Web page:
What effects does it have?

What is it?

Surgery to remove the breast tissue, more suitable to larger amounts of breast tissue.

How long does it last?

The effects are permanent and cannot be reversed.

More information

Warning

Not all breast tissue is removed in mastectomy, and it does not remove the risk of breast cancer.

In a mastectomy, the breast tissue is removed, and usually the nipples are made smaller and repositioned.

Typically, mastectomy is performed using the double incision mastectomy technique in the UK. Around 7% of people have little enough breast tissue and good skin elasticity for periareolar mastectomy to be recommended instead 1 which can result in less visible scarring 2. Other techniques are possible, such as buttonhole or inverted T (also known as T-anchor), but are much less common in the UK.

Double incision mastectomy carries a risk of loss of sensation in the nipples or loss of the nipples entirely. If a nipple is completely lost, some people use cosmetic tattooing to give the appearance that the nipple is still there.

Mastectomy usually requires an overnight stay in hospital 3. Mastectomy is a major surgery and has a significant recovery time. You should expect to spend around 4-6 weeks time recovering before you are ready to resume work or study. When you are discharged from hospital, your surgeon should provide you with a sick note to give to your employer. You will also need to return for a follow up appointment to determine if any further surgery is required to improve the cosmetic appearance.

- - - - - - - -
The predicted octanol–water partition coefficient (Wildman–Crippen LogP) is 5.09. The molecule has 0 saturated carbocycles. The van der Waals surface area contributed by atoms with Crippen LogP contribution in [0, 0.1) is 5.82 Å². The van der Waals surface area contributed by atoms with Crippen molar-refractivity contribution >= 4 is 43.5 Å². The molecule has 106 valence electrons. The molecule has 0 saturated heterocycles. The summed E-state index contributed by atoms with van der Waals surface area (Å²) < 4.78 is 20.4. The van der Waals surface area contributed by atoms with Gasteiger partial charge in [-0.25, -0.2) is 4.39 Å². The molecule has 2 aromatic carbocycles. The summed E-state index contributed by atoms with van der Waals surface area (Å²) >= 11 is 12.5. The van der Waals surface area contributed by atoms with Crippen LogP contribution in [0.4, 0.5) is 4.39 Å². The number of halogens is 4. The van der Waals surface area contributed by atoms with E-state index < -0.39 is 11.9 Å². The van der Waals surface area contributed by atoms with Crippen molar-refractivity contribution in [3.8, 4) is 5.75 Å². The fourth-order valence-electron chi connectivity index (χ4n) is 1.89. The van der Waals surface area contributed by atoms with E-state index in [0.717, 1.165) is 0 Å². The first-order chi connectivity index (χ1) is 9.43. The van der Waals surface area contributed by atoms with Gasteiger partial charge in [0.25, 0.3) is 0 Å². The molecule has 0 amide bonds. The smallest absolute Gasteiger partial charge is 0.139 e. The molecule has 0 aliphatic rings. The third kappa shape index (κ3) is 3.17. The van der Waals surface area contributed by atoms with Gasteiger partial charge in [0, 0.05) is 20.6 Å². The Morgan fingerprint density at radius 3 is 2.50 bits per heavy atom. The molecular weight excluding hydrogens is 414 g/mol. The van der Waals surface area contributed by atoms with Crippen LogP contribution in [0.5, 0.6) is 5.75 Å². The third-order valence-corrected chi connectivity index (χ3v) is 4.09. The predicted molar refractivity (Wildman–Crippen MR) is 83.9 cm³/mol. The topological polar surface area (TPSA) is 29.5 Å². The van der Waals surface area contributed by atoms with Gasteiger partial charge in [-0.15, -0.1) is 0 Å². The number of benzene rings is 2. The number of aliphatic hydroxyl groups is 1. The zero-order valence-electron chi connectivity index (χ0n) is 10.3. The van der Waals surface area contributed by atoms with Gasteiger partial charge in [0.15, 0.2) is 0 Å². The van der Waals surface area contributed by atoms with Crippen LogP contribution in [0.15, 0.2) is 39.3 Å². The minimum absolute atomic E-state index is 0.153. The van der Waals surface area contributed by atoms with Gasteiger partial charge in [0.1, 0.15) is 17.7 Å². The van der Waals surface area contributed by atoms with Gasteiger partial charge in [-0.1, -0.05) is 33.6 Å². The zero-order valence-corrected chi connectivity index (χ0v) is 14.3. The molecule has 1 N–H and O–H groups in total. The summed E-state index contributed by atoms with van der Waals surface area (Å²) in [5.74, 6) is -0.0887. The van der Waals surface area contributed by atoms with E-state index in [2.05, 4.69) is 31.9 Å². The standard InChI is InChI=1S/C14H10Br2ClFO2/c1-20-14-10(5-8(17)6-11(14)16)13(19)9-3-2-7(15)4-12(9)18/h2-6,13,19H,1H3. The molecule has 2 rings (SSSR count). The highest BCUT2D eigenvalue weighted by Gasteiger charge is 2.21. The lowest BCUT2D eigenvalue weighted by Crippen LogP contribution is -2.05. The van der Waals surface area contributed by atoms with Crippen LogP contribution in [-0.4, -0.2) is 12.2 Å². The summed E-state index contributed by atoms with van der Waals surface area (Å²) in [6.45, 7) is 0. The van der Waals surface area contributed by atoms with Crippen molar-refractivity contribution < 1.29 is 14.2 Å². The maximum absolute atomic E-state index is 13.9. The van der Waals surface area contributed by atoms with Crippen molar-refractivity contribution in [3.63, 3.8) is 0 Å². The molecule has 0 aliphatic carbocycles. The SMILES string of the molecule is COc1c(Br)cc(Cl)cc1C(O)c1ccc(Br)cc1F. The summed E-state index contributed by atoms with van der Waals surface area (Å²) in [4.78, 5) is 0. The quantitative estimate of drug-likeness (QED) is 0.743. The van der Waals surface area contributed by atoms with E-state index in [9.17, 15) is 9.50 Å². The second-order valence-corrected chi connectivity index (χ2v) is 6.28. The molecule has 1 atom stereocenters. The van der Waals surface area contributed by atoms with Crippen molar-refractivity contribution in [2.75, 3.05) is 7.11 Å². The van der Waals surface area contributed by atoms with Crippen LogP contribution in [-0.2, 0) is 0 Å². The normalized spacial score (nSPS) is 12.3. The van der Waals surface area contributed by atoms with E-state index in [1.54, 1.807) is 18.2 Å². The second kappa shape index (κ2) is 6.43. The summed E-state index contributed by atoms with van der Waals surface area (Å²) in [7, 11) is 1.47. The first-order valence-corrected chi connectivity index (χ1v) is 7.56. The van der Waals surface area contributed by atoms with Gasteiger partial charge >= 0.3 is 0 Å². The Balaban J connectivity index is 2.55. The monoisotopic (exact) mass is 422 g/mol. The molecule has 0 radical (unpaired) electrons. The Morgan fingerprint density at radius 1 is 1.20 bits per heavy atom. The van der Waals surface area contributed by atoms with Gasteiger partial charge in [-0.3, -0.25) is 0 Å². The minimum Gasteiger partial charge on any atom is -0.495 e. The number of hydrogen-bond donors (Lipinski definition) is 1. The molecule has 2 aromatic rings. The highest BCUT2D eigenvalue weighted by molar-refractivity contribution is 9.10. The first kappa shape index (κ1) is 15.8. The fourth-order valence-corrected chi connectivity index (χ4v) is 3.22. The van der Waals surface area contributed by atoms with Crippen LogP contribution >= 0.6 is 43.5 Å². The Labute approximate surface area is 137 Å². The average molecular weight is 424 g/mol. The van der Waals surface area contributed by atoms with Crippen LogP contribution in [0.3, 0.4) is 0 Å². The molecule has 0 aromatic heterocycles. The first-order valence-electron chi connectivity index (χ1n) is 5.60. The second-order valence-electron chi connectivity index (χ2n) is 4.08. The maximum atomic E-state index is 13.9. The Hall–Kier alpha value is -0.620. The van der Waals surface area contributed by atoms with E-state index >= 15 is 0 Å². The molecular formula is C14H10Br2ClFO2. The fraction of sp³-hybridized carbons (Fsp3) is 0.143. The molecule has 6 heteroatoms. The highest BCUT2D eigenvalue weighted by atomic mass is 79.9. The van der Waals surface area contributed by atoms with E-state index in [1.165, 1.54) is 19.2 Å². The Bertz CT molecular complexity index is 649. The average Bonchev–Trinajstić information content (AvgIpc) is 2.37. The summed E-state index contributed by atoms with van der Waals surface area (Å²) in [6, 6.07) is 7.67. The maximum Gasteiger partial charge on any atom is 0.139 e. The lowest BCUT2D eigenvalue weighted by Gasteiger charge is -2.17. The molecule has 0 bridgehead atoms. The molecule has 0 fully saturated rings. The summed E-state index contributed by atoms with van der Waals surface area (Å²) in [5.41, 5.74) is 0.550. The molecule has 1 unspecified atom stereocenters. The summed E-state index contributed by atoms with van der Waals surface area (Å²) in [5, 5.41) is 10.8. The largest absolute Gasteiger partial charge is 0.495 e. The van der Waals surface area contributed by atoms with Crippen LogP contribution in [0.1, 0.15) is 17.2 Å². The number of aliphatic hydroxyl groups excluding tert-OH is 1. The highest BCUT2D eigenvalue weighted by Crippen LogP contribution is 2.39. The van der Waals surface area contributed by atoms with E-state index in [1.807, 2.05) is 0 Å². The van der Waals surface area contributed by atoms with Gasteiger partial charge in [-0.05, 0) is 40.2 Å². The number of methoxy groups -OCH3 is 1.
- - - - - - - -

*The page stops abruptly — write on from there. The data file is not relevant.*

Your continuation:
You can read more about mastectomy on the NHS Choices website.

You can also read more about chest surgeries on the Manchester Chest Wall Contouring Clinic website and the website of specialist surgeon Andrew Yelland.

Cost and funding

If you have a formal diagnosis, the NHS will usually provide funding for a mastectomy. Mastectomy for reasons of gender dysphoria requires a written letter of recommendation from a specialist gender clinician (such as NHS Gender Identity Clinic staff or private specialists) who have assessed you for suitability for surgery 3.

References

  1. 1 Yelland, Andrew (2017) “Chest Surgery and Breast Augmentation Surgery,” in Bouman, W. P. and Arcelus, J. (eds.), The Transgender Handbook: A Guide for Transgender People, Their Families and Professionals, Nova Science Publishers Inc, pp. 251–264.
  2. 2 Davies, Dai M and Stephenson, AJ (2007) “Breasts,” in Barrett, J. (ed.), Transsexual and other disorders of gender identity: A practical guide to management, Radcliffe Publishing, pp. 227–228.
  3. 3 Royal College of Psychiatrists (2013) “Good practice guidelines for the assessment and treatment of adults with gender dysphoria.” [online] Available from: www.rcpsych.ac.uk/usefulresources/publications/collegereports/cr/cr181.aspx

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Page last updated: September 2017